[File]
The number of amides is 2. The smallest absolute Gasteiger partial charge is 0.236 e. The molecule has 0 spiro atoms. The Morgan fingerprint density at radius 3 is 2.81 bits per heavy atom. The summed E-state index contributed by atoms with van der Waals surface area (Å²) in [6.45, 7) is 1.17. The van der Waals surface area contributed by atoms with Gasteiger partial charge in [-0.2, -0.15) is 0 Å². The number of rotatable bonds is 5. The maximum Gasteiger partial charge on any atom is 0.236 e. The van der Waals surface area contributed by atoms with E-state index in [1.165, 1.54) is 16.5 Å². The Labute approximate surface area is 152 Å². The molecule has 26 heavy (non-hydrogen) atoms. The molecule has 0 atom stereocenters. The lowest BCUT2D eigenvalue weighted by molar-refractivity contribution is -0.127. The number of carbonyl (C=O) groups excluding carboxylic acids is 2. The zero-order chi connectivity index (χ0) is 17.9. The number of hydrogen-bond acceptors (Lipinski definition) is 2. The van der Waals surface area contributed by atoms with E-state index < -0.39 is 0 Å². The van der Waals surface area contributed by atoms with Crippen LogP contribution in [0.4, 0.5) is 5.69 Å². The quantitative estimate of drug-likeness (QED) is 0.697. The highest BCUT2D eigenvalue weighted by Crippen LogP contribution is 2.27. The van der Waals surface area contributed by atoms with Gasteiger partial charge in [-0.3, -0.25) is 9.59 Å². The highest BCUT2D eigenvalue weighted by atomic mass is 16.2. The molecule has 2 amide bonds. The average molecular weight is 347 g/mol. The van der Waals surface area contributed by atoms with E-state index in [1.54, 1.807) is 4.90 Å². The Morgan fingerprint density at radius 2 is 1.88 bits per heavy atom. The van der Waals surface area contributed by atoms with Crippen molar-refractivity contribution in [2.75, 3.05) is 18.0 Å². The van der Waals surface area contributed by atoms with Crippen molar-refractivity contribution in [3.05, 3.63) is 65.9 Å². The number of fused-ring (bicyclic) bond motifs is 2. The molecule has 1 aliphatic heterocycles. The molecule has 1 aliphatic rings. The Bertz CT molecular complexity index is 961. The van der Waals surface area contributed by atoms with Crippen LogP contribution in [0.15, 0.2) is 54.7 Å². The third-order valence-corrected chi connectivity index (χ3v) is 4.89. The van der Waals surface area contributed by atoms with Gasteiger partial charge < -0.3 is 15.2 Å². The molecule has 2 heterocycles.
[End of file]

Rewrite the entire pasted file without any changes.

The number of amides is 2. The smallest absolute Gasteiger partial charge is 0.236 e. The molecule has 0 spiro atoms. The Morgan fingerprint density at radius 3 is 2.81 bits per heavy atom. The summed E-state index contributed by atoms with van der Waals surface area (Å²) in [6.45, 7) is 1.17. The van der Waals surface area contributed by atoms with Gasteiger partial charge in [-0.2, -0.15) is 0 Å². The number of rotatable bonds is 5. The maximum Gasteiger partial charge on any atom is 0.236 e. The van der Waals surface area contributed by atoms with E-state index in [1.165, 1.54) is 16.5 Å². The Labute approximate surface area is 152 Å². The molecule has 26 heavy (non-hydrogen) atoms. The molecule has 0 atom stereocenters. The lowest BCUT2D eigenvalue weighted by molar-refractivity contribution is -0.127. The number of carbonyl (C=O) groups excluding carboxylic acids is 2. The zero-order chi connectivity index (χ0) is 17.9. The number of hydrogen-bond acceptors (Lipinski definition) is 2. The van der Waals surface area contributed by atoms with E-state index < -0.39 is 0 Å². The van der Waals surface area contributed by atoms with Crippen LogP contribution in [0.4, 0.5) is 5.69 Å². The quantitative estimate of drug-likeness (QED) is 0.697. The highest BCUT2D eigenvalue weighted by Crippen LogP contribution is 2.27. The van der Waals surface area contributed by atoms with Gasteiger partial charge in [-0.3, -0.25) is 9.59 Å². The highest BCUT2D eigenvalue weighted by atomic mass is 16.2. The molecule has 2 amide bonds. The average molecular weight is 347 g/mol. The van der Waals surface area contributed by atoms with E-state index in [1.54, 1.807) is 4.90 Å². The Morgan fingerprint density at radius 2 is 1.88 bits per heavy atom. The van der Waals surface area contributed by atoms with Crippen molar-refractivity contribution in [2.75, 3.05) is 18.0 Å². The van der Waals surface area contributed by atoms with Crippen molar-refractivity contribution in [3.05, 3.63) is 65.9 Å². The number of fused-ring (bicyclic) bond motifs is 2. The molecule has 1 aliphatic heterocycles. The molecule has 1 aliphatic rings. The Bertz CT molecular complexity index is 961. The van der Waals surface area contributed by atoms with Crippen LogP contribution in [0.15, 0.2) is 54.7 Å². The third-order valence-corrected chi connectivity index (χ3v) is 4.89. The van der Waals surface area contributed by atoms with Gasteiger partial charge < -0.3 is 15.2 Å². The molecule has 2 heterocycles.